Here's what I usually do -- it seems to work well enough:
- Give the players different short writeups.
- Model the cultural behavior with NPCs.
- Tell the players outright when their characters would know something the players don't.
I like to give each player a short writeup about their hometown culture/environment at the start of the game. To do this well, however, seems to require that it be tailored to the particular character, different for each player, and brief.
So if someone's playing a nobleman's son who's joined the musketeers, give that player a writeup about the feuding noble families and the allure of the musketeers.
If someone's playing a horse nomad, give them a writeup about life on the open plains, raising (and possibly stealing) cattle, and the names of a few of the tribes of that region.
If someone's playing a thief from the big city, give them a writeup about places where you can usually find an easy pocket to pick, what sorts of things the guards actually crack down on, and how one usually fences goods in that sort of town.
Even if two people are playing similar characters, give them different writeups. Two horse nomads? For one, write about the time the Scythians came through on a raid. For the other, write about the natural seasons of the horse-raising year.
When the game starts, each player has something to contribute. That little writeup becomes theirs, something special that no one else has. They get to be a contributing member of the team right from the start.
In my experience, players are eager to feel useful, and this lets them be useful in a way that does your job for you.
Most people don't want to read a book before playing the game. The ideal handout is a half page of solid text -- long enough to have some meat, short enough to leave them wanting to know more.
Also feel free to throw in a picture or two. One painting of a sailing ship in a storm might get across the idea far better than your paragraph about life at sea.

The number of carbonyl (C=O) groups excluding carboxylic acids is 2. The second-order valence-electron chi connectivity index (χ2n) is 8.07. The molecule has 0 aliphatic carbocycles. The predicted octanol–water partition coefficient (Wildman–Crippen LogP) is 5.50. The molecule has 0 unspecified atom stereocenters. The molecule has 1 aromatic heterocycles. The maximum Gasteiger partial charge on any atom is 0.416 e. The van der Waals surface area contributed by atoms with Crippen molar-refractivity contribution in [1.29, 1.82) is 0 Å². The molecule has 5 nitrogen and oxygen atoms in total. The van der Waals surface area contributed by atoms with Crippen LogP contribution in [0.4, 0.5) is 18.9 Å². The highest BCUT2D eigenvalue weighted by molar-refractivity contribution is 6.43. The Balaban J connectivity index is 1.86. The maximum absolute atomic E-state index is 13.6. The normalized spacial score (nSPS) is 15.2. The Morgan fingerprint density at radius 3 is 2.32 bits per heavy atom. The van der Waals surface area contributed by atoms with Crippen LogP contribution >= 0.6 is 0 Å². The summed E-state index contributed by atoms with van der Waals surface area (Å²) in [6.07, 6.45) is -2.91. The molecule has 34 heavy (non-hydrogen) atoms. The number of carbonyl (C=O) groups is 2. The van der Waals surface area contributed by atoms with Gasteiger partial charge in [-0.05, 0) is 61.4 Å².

Model with NPCs
Use NPCs to show cultural behavior that the players wouldn't know (or wouldn't expect). Show those NPCs using the culture to their advantage, and the players will have a model to follow.
The last game I ran used a gift economy, where no one bought or sold anything, but instead people gave gifts to cement relationships and gain status. To players used to coins and stores, this was a very foreign concept. So I let them see NPCs giving away valuable items, then later they saw those NPCs command great loyalty from people. I had NPCs give the party valuable things when they asked, then had those NPCs turn around and expect the relationship to continue later on. After about two or three sessions, the players understood the concept quite well. (I was so proud of them the time they gave someone a priceless gold artifact as an insult.)
Modeling the behavior you'd like to see is a powerful thing.
Don't be afraid to tell players things that their characters would know. Susie might not know that this is a day of silence in the church, but her character would. So when the party comes to town and the players are about to make an announcement in the local cathedral, let them know what their characters already know.
But -- and this is important -- don't tell them what they're allowed to do. Just tell them what they know and let them make the decision.
For example, if this happens:
Party: We walk into the cathedral and call out, "Hey, does anyone know where Mr. Jacobs lives?".
Try saying this instead of having the world around them respond:
DM: Just a heads-up, today is a solemn event where they keep silent vigil in the church all day.
Don't tell them they can't call out, but leave it to them to decide if they really want to or not.